How Efficient is Your Data Center?

I read a recent article from All Things D in which Arik Hesseldahl described a revelation he had during a lunch meeting with former Intel CIO (and current manger of Intel’s Data Center and Connected Systems group) Diane Bryant.

In the article, Hesseldahl describes Intel’s recently announced Romley generation of its Xeon processors. The Romley chips are both 80 percent faster and 50 percent more energy efficient that the previous generation Nehalem chips. Bryant was in New York promoting these new chips prior to her lunch with Hesseldahl. During the lunch, Hesseldahl cites a J.P. Morgan survey of one hundred CIOs in large companies showing that 91 percent did not expect to upgrade their data centers with the Romley chips.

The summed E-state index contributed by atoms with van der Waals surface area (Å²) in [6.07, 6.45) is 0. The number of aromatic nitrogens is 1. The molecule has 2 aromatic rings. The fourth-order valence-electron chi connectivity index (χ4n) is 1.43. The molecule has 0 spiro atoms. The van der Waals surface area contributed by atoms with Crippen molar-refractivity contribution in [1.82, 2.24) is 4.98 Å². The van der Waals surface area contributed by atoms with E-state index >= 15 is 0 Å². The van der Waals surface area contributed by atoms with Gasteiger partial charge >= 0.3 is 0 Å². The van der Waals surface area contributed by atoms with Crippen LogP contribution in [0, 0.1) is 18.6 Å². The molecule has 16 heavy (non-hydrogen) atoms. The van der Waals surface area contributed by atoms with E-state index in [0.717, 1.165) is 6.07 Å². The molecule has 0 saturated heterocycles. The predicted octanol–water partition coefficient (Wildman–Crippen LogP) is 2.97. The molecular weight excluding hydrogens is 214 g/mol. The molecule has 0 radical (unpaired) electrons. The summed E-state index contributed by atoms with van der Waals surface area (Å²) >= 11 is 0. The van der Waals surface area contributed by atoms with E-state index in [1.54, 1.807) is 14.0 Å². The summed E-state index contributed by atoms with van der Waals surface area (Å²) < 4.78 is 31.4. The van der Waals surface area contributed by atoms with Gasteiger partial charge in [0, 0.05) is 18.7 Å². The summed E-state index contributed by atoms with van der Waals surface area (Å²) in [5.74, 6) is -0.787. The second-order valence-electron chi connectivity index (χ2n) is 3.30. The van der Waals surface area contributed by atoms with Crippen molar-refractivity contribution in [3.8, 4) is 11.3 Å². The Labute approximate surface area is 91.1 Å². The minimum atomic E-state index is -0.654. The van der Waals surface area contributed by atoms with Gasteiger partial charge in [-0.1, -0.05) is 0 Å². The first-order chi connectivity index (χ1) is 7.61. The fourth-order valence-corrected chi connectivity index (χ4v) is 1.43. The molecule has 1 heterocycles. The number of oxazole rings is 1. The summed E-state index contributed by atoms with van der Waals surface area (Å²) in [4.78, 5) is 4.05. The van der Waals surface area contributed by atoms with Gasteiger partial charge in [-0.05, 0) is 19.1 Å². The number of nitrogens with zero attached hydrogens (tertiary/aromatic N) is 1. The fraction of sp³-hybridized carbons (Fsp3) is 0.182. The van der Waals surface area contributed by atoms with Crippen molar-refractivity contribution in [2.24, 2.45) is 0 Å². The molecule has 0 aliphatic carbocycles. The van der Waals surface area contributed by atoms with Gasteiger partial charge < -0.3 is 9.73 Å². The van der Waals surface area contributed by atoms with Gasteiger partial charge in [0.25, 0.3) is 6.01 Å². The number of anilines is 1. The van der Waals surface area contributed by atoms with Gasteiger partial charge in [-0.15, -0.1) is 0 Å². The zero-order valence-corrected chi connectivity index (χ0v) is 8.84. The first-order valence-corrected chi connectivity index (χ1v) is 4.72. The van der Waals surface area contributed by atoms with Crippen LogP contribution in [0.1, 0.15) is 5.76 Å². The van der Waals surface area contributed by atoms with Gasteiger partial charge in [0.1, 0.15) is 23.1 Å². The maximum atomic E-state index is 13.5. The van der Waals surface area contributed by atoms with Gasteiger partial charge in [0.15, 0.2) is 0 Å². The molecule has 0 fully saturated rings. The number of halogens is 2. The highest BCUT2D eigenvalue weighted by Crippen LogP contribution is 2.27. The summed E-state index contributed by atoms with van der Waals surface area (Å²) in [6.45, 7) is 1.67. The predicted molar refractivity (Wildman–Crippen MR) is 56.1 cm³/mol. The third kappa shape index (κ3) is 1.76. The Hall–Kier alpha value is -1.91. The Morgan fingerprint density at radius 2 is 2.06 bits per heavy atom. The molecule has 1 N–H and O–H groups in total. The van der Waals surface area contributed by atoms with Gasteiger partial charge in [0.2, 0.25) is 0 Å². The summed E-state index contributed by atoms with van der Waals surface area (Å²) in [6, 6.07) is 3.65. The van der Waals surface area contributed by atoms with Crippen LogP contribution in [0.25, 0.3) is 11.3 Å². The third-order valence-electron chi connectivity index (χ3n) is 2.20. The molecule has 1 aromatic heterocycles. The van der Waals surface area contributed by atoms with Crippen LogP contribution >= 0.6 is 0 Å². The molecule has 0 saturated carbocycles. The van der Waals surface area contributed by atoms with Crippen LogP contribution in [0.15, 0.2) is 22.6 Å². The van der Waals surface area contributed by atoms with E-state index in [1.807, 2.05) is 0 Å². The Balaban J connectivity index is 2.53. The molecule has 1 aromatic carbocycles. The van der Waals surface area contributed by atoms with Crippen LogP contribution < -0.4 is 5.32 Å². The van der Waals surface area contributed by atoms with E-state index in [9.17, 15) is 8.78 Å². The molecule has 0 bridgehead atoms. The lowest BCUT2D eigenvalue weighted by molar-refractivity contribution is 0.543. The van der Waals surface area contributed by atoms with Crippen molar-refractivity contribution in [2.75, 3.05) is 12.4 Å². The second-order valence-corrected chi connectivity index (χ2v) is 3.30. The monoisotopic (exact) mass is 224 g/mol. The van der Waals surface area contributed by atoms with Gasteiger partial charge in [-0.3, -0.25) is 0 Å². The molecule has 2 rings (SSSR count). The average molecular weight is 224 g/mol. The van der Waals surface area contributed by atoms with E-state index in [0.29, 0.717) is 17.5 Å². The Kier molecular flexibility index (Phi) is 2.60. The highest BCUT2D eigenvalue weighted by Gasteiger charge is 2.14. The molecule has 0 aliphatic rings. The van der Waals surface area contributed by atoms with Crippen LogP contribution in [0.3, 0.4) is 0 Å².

Bryant responds by pointing out that she recently visited a customer who is one of the world’s largest 100 companies. At that particular customer, she notes, 36 percent of the chips in its data center were more than four years (or two chip generations) old. But that group of chips was consuming 65 percent of the data center’s power, while providing only four percent of the computing power. 

Bryant’s counterpoint to Hesseldahl’s argument that the Romley chips might not be the game changer CIOs are looking for to upgrade their data centers shows that a simple calculation can reveal extraordinary inefficiencies in data centers. In the case of Bryant’s example, replacing the older chips will not only boost the data center’s speed and efficiency, it will also reduce the amount of energy needed to cool the computer towers.

So think about your data center’s age, capability, and efficiency sort of like a dog’s age. A dog that is five years old is actually about 35 in “dog years.” Similarly, your four-year-old data crunchers are probably about 80 years old in “computer years.” You might consider boosting your computing power and efficiency, and reducing energy expenses and emissions, by making a data center upgrade.

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